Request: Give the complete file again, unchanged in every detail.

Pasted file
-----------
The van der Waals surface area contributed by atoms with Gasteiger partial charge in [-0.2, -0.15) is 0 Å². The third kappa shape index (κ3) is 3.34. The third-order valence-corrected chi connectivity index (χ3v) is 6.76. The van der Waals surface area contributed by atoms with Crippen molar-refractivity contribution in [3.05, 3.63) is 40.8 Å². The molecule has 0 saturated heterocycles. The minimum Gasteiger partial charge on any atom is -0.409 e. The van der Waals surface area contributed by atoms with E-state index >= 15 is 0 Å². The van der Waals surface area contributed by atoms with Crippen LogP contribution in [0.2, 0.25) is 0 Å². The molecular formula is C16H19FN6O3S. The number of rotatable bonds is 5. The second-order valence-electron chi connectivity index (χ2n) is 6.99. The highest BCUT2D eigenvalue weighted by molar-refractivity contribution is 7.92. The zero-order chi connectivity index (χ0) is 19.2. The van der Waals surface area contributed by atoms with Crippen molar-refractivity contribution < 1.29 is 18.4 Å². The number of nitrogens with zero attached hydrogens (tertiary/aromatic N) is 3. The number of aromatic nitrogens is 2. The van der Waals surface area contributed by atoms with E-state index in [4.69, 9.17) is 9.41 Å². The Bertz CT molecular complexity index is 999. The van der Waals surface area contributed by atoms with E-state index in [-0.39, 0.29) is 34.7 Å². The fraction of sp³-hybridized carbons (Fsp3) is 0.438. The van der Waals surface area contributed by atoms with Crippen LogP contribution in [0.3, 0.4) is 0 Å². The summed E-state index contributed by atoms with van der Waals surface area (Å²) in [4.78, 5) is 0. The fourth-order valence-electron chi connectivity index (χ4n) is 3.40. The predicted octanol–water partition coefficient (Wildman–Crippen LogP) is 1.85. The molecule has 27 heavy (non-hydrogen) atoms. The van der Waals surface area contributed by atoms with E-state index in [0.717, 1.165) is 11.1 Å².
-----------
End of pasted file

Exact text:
The van der Waals surface area contributed by atoms with Gasteiger partial charge in [-0.2, -0.15) is 0 Å². The third kappa shape index (κ3) is 3.34. The third-order valence-corrected chi connectivity index (χ3v) is 6.76. The van der Waals surface area contributed by atoms with Crippen molar-refractivity contribution in [3.05, 3.63) is 40.8 Å². The molecule has 0 saturated heterocycles. The minimum Gasteiger partial charge on any atom is -0.409 e. The van der Waals surface area contributed by atoms with E-state index >= 15 is 0 Å². The van der Waals surface area contributed by atoms with Crippen LogP contribution in [0.2, 0.25) is 0 Å². The molecular formula is C16H19FN6O3S. The number of rotatable bonds is 5. The second-order valence-electron chi connectivity index (χ2n) is 6.99. The highest BCUT2D eigenvalue weighted by molar-refractivity contribution is 7.92. The zero-order chi connectivity index (χ0) is 19.2. The van der Waals surface area contributed by atoms with Crippen molar-refractivity contribution < 1.29 is 18.4 Å². The number of nitrogens with zero attached hydrogens (tertiary/aromatic N) is 3. The number of aromatic nitrogens is 2. The van der Waals surface area contributed by atoms with E-state index in [4.69, 9.17) is 9.41 Å². The Bertz CT molecular complexity index is 999. The van der Waals surface area contributed by atoms with E-state index in [-0.39, 0.29) is 34.7 Å². The fraction of sp³-hybridized carbons (Fsp3) is 0.438. The van der Waals surface area contributed by atoms with Crippen LogP contribution in [0.3, 0.4) is 0 Å². The summed E-state index contributed by atoms with van der Waals surface area (Å²) in [4.78, 5) is 0. The fourth-order valence-electron chi connectivity index (χ4n) is 3.40. The predicted octanol–water partition coefficient (Wildman–Crippen LogP) is 1.85. The molecule has 27 heavy (non-hydrogen) atoms. The van der Waals surface area contributed by atoms with E-state index in [0.717, 1.165) is 11.1 Å².